Mr. Minister, nothing will change unless there is consistent enforcement of the law at ALL levels, including our politicians. Surprise sting operations are necessary, but this “vaps policing” will not work.  Another way of describing this “vaps policing” is  “sporadic policing”.  Sporadic policing is when police engage in a particular law enforcement exercise in an impulsive manner.  Recently, on some random day, the TTPS issued a flurry of parking tickets in St James.  The following day and subsequently, citizens continued to park incorrectly and make “U” turns randomly with little or no consequences.

What was the objective of that day? To issue their quota of tickets or to nudge citizens into obeying the laws?

We talk about how Trinis obey the laws abroad as if it is in our DNA to do so, but we obey them abroad because there are immediate, consistent consequences. People would be less inclined to “take a chance” if they felt that the odds of being caught were high.

Taking a Chance

This attitude of “taking a chance” has become prevalent. From the illegal construction of buildings to breaking traffic lights, people are just prepared to take a chance because they are confident that even if the matter went to court, the consequences would be minimal.  I am yet to know someone who has received a traffic ticket in the mail.

Sporadic policing is annoying, and wearisome, and causes citizens to feel singled out when confronted by a police officer especially if several others are committing the same offense and getting away.  Sporadic policing will not create the behaviour change we need.  What is required is the consistent implementation of the laws at all levels of our society.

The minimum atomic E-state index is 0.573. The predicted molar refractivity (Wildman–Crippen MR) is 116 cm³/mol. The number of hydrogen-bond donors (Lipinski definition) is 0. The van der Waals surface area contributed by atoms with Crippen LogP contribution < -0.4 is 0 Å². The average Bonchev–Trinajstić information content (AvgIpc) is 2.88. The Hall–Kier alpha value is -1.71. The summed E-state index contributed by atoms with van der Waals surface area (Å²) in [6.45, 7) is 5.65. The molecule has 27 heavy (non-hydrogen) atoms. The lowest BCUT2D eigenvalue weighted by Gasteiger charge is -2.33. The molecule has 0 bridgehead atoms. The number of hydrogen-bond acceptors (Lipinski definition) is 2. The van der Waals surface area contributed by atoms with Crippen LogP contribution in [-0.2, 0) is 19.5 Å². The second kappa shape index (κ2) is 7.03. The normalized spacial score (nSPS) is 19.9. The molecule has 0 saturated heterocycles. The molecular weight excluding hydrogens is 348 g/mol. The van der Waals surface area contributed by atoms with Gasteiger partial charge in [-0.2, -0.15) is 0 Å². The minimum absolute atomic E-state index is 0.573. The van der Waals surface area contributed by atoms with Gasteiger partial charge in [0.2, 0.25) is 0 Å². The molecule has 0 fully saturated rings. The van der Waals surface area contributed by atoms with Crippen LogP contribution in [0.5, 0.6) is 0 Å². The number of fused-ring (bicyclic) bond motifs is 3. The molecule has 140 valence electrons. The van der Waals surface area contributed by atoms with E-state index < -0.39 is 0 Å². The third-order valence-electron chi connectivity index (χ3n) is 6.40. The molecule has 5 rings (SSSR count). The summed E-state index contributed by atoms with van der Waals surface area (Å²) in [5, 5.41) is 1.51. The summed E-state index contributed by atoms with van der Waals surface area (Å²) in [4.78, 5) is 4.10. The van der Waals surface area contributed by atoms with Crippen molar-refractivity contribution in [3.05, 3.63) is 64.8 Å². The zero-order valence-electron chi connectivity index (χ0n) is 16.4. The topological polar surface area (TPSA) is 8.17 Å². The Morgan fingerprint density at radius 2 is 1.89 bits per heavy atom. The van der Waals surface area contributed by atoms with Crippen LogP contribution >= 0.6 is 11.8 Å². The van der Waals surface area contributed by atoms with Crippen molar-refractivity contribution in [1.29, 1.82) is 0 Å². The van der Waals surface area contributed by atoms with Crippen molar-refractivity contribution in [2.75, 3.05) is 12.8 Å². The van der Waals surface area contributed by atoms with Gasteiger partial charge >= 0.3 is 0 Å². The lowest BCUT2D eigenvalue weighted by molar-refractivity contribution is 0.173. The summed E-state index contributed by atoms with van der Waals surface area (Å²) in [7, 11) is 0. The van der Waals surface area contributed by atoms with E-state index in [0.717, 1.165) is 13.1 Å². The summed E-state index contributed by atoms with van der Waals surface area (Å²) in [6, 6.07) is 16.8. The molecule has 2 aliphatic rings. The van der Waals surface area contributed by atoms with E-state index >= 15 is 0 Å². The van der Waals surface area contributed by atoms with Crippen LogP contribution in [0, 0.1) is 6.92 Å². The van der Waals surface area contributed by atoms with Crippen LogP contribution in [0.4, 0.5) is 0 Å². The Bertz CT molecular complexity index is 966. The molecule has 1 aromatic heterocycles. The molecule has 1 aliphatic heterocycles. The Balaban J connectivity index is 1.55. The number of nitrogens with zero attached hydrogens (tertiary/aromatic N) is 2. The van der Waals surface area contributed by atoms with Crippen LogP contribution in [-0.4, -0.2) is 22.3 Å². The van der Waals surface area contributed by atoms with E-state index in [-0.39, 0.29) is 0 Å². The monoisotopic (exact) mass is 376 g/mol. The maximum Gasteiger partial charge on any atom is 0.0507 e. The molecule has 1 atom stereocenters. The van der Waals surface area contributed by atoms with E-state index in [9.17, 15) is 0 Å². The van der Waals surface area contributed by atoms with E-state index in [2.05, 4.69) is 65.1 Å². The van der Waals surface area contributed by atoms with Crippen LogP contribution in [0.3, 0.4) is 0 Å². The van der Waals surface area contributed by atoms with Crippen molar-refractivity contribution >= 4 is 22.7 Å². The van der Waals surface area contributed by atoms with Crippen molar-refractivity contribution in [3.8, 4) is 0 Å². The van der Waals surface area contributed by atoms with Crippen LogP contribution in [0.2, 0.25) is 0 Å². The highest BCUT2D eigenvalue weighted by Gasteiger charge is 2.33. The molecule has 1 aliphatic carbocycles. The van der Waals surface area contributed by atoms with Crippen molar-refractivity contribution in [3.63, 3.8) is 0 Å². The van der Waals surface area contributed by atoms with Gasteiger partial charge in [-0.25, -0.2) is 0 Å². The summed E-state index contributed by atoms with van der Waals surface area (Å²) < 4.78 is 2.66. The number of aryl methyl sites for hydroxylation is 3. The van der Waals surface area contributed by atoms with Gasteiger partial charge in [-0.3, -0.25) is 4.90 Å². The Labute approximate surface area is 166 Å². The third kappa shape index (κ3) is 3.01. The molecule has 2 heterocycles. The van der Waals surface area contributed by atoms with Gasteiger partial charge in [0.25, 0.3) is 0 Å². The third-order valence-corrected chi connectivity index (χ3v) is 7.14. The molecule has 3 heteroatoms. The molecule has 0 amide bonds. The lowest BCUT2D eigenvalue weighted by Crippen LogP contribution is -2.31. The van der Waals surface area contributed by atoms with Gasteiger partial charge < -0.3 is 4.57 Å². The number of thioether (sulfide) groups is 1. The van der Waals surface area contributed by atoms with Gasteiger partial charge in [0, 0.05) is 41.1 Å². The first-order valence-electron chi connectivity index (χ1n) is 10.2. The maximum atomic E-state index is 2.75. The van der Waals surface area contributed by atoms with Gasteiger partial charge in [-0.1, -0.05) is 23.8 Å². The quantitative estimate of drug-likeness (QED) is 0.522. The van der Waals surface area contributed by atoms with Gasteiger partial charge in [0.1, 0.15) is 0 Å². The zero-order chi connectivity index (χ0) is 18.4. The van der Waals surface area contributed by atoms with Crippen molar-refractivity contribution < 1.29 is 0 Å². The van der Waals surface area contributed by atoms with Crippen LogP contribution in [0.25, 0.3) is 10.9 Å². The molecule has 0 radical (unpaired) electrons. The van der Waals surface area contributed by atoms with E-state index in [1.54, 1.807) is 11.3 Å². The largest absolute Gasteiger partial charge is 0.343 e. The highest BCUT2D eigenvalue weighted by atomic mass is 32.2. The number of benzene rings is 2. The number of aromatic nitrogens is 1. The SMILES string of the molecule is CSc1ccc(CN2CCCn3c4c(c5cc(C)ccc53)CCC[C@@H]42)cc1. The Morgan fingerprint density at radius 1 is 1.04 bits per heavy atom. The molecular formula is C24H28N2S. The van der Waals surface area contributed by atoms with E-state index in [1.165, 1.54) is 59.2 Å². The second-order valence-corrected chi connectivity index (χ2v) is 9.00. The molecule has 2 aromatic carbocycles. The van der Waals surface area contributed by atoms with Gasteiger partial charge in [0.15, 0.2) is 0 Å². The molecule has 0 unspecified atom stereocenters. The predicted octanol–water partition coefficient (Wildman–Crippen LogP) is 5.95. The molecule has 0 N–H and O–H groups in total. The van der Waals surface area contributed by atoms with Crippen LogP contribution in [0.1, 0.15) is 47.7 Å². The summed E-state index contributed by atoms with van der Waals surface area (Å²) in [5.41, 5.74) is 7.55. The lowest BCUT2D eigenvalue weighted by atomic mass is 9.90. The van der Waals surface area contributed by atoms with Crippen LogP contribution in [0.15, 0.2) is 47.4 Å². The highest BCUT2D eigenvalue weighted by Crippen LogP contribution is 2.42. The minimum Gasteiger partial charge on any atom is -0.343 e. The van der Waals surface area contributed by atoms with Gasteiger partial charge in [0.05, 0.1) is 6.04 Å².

Sporadic Polciing

Our country can pull itself back from the brink of social collapse if we commit to both implementing and obeying the laws.  The rules and laws were created to ensure that things run smoothly.  When there is an inconsistent application, it leads to chaos, mismanagement, and corruption.

The current sporadic policing is having far more negative than positive consequences.  Citizens need to know that if they break a red light they will be punished; if they park on the wrong side of the road, they will receive a ticket; if they litter there is a litter warden to administer the penalties.

Without the consistent implementation of the laws of the land, we shall continue to lean towards breaking all the laws with the confidence that punishment is unlikely.  This “Vaps Policing” is not working.

Hemming and Hawing Over Procurement

IF I had one wish for my country, it would be to overcome the implementation deficit which plagues every aspect of our society. From the Litter Law to the Electronic Speeding Tickets to the Beverage Container Bill to the Procurement Legislation and the list goes on and on. We seem unable/unwilling to implement the ideas which will drag our country out of the morass of underdevelopment.

2005 White Paper

The idea behind reforming the public sector procurement regime predates the 2005 White Paper, but that August 2005 White Paper codifies what should be done, and how it should be done. It even outlines the preferred procurement model. The nine-member committee included representatives from the Ministry of Finance, the Trinidad and Tobago Manufacturers Association, the Tobago House of Assembly, Trinidad and Tobago Transparency Institute, Central Tenders Board, Trinidad and Tobago Chamber of Industry and Commerce, and the Joint Consultative Council. This White Paper was created under the People’s National Movement (PNM)-led Manning administration which
included our current prime minister, so there is an intimate understanding of the importance of operationalising the legislation.  Is this lack of implementation deliberate or coincidental?

Manipulating the system